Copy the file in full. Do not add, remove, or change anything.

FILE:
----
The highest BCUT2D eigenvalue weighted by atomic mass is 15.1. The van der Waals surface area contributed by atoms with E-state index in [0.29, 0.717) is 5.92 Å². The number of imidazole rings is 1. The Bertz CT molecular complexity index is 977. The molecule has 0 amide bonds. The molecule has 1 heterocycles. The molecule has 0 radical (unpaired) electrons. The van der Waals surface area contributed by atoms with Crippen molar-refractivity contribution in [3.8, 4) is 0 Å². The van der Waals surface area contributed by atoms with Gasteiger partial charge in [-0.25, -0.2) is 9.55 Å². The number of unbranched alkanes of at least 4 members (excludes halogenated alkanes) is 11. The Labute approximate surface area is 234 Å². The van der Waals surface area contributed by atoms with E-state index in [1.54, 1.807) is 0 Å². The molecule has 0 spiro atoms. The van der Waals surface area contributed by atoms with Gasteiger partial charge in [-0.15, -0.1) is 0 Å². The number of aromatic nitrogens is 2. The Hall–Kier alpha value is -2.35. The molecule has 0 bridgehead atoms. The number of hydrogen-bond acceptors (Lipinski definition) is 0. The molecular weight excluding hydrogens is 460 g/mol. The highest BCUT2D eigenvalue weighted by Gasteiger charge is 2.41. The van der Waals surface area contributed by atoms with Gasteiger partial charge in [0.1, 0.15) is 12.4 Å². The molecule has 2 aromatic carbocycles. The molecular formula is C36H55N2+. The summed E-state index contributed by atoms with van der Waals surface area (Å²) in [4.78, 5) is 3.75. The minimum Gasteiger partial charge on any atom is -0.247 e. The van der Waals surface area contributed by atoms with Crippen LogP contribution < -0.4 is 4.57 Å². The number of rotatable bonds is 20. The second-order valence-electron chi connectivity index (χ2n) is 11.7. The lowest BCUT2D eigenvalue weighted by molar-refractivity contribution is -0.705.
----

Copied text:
The highest BCUT2D eigenvalue weighted by atomic mass is 15.1. The van der Waals surface area contributed by atoms with E-state index in [0.29, 0.717) is 5.92 Å². The number of imidazole rings is 1. The Bertz CT molecular complexity index is 977. The molecule has 0 amide bonds. The molecule has 1 heterocycles. The molecule has 0 radical (unpaired) electrons. The van der Waals surface area contributed by atoms with Crippen molar-refractivity contribution in [3.8, 4) is 0 Å². The van der Waals surface area contributed by atoms with Gasteiger partial charge in [-0.25, -0.2) is 9.55 Å². The number of unbranched alkanes of at least 4 members (excludes halogenated alkanes) is 11. The Labute approximate surface area is 234 Å². The van der Waals surface area contributed by atoms with E-state index in [1.54, 1.807) is 0 Å². The molecule has 0 spiro atoms. The van der Waals surface area contributed by atoms with Gasteiger partial charge in [-0.15, -0.1) is 0 Å². The number of aromatic nitrogens is 2. The Hall–Kier alpha value is -2.35. The molecule has 0 bridgehead atoms. The number of hydrogen-bond acceptors (Lipinski definition) is 0. The molecular weight excluding hydrogens is 460 g/mol. The highest BCUT2D eigenvalue weighted by Gasteiger charge is 2.41. The van der Waals surface area contributed by atoms with Gasteiger partial charge in [0.1, 0.15) is 12.4 Å². The molecule has 2 aromatic carbocycles. The molecular formula is C36H55N2+. The summed E-state index contributed by atoms with van der Waals surface area (Å²) in [4.78, 5) is 3.75. The minimum Gasteiger partial charge on any atom is -0.247 e. The van der Waals surface area contributed by atoms with Crippen LogP contribution < -0.4 is 4.57 Å². The number of rotatable bonds is 20. The second-order valence-electron chi connectivity index (χ2n) is 11.7. The lowest BCUT2D eigenvalue weighted by molar-refractivity contribution is -0.705.